What is your favourite football club?

In Nigeria, I am a fan of Enyimba and Enugu Rangers and I support the Super Eagles. I am proud of the national team and outside the shores of the country, I follow Arsenal, I love their style of play and the philosophy of football. They don’t believe in buying already-made players, they groom their players and they grow through the ranks, unlike Chelsea, Manchester City and Manchester United, much as they have youth programmes, they still spend big money buying players to intimidate other clubs. The young boys in the team are doing well, last year, they almost qualified for the Top 4, but this year they are still in the title race despite drawing some matches and losing to Man City. But this is football and anything can happen, we have three games left and City still have one game outstanding and will still drop points, but the top four is assured and they will play in the Champions League next season. I’m proud of them, they have done very well this season. In Spain, I support Barcelona. Basically, I enjoy good football.

Which player do you admire most at Arsenal?

Incidentally, most of the young chaps in Arsenal are exciting to watch, like the goalkeeper Aaron Ramsdale, who could be erratic at times, but has made goal-bound saves that have helped the Gunners to maintain where they are today. Bukayo Saka, a young winger who graduated from the youth team and has been phenomenal, as well as Martin Ødegaard, Thomas Partey and so many players that impressed.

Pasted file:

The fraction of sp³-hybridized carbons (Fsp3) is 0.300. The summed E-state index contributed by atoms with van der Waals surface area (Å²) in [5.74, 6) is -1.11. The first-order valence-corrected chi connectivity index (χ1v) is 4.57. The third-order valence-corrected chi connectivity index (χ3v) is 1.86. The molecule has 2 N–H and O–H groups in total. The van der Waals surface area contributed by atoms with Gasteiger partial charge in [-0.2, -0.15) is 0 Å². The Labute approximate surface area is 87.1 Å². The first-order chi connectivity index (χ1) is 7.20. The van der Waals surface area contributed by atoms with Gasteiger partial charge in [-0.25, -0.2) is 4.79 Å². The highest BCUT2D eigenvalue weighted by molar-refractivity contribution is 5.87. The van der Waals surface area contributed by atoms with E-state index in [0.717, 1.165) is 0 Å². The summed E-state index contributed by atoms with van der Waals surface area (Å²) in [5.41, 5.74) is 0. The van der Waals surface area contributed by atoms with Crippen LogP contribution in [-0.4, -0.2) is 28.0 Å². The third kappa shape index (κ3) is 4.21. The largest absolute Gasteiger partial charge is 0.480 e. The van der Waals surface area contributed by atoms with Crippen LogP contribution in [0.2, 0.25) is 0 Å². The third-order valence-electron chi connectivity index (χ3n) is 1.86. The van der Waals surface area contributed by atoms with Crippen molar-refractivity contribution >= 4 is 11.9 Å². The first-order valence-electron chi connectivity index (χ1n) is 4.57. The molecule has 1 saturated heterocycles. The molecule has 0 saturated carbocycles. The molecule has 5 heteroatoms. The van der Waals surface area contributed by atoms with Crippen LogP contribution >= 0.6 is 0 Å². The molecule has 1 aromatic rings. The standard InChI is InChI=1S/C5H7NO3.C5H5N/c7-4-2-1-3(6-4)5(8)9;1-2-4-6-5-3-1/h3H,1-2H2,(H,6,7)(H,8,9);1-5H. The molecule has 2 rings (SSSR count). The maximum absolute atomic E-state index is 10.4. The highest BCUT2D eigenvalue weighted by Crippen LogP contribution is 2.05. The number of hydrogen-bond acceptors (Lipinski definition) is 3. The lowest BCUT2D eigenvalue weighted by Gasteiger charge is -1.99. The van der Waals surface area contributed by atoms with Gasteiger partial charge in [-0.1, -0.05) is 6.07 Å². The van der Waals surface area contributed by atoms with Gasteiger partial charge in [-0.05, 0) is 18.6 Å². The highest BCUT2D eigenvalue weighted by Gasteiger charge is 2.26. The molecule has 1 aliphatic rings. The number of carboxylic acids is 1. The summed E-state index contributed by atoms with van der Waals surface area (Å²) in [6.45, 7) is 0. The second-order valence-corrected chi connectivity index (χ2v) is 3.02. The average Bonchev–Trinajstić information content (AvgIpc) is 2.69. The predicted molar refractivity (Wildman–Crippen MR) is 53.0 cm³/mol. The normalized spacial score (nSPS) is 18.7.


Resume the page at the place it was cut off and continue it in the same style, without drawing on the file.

What’s your view about the decline in Nigerian football?

There is no longer zeal and patriotism to play for the national team. Most people who are managing sports have no business being there. They see it as an opportunity to enrich themselves and this is affecting our football. How can we not have those who are knowledgeable in football run football for us? I can agree that not all ex-internationals can be good managers, but it’s a marginal number. We have alsonot gotten it right with the Eagles because of poor coaches.

Which Nigerian footballer do you admire most?

There were so many of them during my days from Segun Odegbami, Christian Chukwu, Sylvanus Okpala, Emmanuel Okala and Muda Lawal. But in recent times, I love the late Stephen Keshi, Austin Okocha, Nwankwo Kanu, Daniel Amokachi, Mutiu Adepoju and Peter Rufai, these are people who understand football. Also, Vincent Enyeama is one of the best goalkeepers Nigeria ever had. Then we have Mikel Obi and Victor Osimhem, who is doing very well and just won the league for Napoli in the Italian Serie A.

How do you feel about male footballers earning more than their female counterparts?

I believe there should not be any disparity in terms of what male and female footballers should earn. There is nothing wrong in encouraging females, let them earn the same wages. They should not be treated as second-class players. I must commend Asisat Oshoala and her teammates in the Super Falcons for the great job they are doing.

Do you still participate in sports in your leisure time?

I take a walk, I don’t play football any longer, I am in my 60s now. I try to keep healthy and fit by taking some walks like two hours twice a week. Also, swimming is the next exercise that helps my body.